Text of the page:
16 FEBRUARY 1991, Page 40

New life

Of dogs and babies

Zenga Longmore

ray excuse me if I sound somewhat like 'Jennifer's Diary' this week, but an occa- sion such as Charles Moore's housewarm- ing party simply cannot go unmentioned. It is probably the one and only such event that I shall attend this year, and I even had the crowning glory uncomfortably marcel- waved for the evening, using a rusty marcel-waver, which was, no doubt, once the proud possession of Josephine Baker.

Leaving Omalara in Olumba's capable hands, my actress friend Stella and I made it to the warmed house, a glorious Geor- gian edifice, seemingly about eight storeys high. The first sight to catch my eye was a beautiful baby girl, who sat on the stairs throwing the guests a joyful smile of welcome. I was told she was one of the Moore twins, and I was most pleased to meet her. Nothing civilises a party as much as a baby, and most babies will admit that they enjoy nothing better than the specta- cle of grown-ups getting drunk and falling over. What is Andy Pandy compared to the middle-aged man who stands on the table at the end of the party, and performs a risque version of 'Bring Back My Bonny To Me'?

A host of glittering literary stars attended the do, included knights, lords, ladies and Enoch Powell, who, I was interested to note, gave me a very broad smile. For a few moments I managed to collar Heath, the cartoonist, and was de- lighted to be able to tell him that his Independent cartoons portraying American attitudes to the Gulf war were the most profound war statements I had seen so far. How wonderful if this war were to be fought along the lines of the David and Goliath conflict. Bush and Saddam could fight it out man to man, armed with nought but slings, and the end result would entail nothing more disastrous than a lump on the head of one of the fighters.

But back to the party. It was immensely enjoyable to meet the people whom hither- to I have only seen in print, although it must be admitted that I felt rather naked without Omalara. Every so often, I found myself looking round to see what she was up to, forgetting that she was up to something miles away from my stern gaze. When the time came to drag Stella away from the gin, I bade a fond farewell to Charles and Caroline Moore. `Why,' asked Charles Moore, when he had finished complimenting Roy Kerridge on his choice of tie, `did you not bring Omalara?' I explained, as delicately as possible, that I never knew you could bring a baby to an English party. If a Nigerian invites you to a shindig, you unthinkingly take the kids, the mother and the granny along, but English party guests are notoriously appal- led by the sight of a child. It is to be hoped that this trend is on the wane.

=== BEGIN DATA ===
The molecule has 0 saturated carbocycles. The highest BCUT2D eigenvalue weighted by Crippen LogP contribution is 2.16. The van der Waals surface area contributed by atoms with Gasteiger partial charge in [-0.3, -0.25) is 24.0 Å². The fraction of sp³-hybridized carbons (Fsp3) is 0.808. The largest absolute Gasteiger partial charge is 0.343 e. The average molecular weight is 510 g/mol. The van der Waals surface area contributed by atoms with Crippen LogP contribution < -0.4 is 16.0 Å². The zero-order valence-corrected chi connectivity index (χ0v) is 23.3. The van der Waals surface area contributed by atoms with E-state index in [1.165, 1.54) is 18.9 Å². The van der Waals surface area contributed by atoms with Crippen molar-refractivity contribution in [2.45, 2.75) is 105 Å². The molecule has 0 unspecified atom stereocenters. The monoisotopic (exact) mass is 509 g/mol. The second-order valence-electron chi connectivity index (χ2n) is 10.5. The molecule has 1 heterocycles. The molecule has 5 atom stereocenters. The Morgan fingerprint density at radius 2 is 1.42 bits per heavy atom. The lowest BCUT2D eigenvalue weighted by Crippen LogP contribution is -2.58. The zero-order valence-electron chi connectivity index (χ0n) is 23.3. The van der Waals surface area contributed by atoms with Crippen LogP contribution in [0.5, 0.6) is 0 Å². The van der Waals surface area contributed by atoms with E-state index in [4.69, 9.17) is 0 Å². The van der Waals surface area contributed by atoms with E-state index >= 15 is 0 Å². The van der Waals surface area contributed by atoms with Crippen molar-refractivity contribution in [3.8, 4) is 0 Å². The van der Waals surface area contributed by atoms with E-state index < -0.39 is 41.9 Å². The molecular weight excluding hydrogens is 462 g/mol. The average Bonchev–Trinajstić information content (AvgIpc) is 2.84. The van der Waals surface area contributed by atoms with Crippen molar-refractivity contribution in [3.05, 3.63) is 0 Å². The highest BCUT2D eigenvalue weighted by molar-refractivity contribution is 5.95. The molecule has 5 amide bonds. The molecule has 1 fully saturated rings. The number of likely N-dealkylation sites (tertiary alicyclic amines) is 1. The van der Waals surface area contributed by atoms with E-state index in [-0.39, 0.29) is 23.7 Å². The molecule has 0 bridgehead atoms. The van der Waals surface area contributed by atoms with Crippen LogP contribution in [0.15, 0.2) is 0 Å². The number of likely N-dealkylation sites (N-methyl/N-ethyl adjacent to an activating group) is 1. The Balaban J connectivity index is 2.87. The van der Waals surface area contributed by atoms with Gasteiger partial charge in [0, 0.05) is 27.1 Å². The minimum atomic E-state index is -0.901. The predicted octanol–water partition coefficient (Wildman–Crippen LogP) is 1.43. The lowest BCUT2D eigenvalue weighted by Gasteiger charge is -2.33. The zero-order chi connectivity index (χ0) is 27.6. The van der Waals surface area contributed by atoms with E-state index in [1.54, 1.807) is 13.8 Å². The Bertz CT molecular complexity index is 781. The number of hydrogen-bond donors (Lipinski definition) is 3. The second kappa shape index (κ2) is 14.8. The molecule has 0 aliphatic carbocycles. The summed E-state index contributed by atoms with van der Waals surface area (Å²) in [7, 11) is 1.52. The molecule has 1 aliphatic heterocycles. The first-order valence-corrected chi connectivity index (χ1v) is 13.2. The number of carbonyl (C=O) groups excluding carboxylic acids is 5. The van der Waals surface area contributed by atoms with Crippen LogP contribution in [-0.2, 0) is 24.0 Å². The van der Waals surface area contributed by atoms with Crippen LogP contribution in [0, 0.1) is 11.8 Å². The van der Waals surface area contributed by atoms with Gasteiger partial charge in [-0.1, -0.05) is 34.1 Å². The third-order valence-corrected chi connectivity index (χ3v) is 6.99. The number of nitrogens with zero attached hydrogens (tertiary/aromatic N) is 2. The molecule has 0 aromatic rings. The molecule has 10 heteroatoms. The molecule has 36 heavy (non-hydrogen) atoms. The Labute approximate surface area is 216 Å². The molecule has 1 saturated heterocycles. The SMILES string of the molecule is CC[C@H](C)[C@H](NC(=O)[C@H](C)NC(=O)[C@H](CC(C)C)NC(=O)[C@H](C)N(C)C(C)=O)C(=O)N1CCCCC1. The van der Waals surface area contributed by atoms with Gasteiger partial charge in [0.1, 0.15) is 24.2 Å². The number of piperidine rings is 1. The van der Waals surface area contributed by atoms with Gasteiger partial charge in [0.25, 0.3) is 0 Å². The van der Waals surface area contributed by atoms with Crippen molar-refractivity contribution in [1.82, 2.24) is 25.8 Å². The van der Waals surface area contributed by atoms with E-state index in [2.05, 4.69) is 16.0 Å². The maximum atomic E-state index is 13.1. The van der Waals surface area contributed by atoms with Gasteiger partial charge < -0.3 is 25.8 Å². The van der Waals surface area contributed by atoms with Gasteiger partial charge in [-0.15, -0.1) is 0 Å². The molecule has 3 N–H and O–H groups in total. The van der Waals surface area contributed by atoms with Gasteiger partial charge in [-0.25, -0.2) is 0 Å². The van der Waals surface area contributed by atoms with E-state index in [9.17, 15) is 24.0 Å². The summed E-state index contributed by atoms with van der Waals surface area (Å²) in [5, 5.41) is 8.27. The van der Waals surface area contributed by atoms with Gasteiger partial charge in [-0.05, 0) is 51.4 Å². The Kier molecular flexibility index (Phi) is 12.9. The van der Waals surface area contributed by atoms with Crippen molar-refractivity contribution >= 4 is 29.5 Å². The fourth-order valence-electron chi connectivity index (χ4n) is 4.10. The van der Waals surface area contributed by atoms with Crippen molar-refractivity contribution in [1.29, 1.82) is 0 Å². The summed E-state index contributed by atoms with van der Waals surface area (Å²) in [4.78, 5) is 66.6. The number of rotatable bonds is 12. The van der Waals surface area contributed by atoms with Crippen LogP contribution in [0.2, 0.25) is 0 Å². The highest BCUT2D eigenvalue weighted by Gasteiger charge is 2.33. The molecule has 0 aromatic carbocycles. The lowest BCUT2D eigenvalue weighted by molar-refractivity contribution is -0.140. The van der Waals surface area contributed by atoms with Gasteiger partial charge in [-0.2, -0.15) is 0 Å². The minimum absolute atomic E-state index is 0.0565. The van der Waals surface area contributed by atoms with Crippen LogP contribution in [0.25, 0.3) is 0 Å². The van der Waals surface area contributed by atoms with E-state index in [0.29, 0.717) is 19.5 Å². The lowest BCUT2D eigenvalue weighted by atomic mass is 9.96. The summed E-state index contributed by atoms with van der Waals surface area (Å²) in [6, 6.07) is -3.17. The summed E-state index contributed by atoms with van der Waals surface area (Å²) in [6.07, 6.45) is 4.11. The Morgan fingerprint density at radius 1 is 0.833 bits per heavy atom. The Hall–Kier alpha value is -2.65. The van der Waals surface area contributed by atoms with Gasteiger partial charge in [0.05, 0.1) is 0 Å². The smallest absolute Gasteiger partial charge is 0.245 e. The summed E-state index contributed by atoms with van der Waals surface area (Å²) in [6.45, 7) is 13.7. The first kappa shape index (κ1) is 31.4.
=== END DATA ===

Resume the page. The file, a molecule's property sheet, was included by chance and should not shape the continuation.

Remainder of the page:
When I reached home, I found Olurnba and Omalara twitching their hips to high- life music, presided over by Uncle Bisi, who sat in my favourite chair. Scanning the West African Concord with a ponderous eye. Just as I was about to join in the festivities, there came a muffled sound from without, the sort of sound the hippies from next door make when they lurch drunkenly against your front door. `What is that?' thundered Uncle Bisi, springing up as lithely as his 16-stone frame could manage. A stunned silence ensued. Then a muffled whisper, `Hey man! It's that tough old guy. Make like we're stray dogs.' Speak!' roared Uncle Bisi, `I know you're there.'

`We're two yorkshire terriers.' `Yorkshire terrorists! This is alarming! What can they want?"No, man, terriers — dogs'. 'On the run from Battersea dogs' home,' added a second, inspired voice from behind the door.

`Shoo! Shoo!' cried Uncle Bisi, and the hippies willingly obliged. `But Uncle Bisi!' I said, when the hippies had safely entered their flat, `you know they can't be dogs.' `Of course, but, ah, I was reminded of the Leopard Men of Sierra Leone who perform, ah, diabolical acts of mischief. I feared that these maurauders were mem- bers of the English counterpart of that cult — the dog men, who dress up as dogs and run around on all fours biting members of the population. That could be very, ah, dangerous.

I was forced to agree.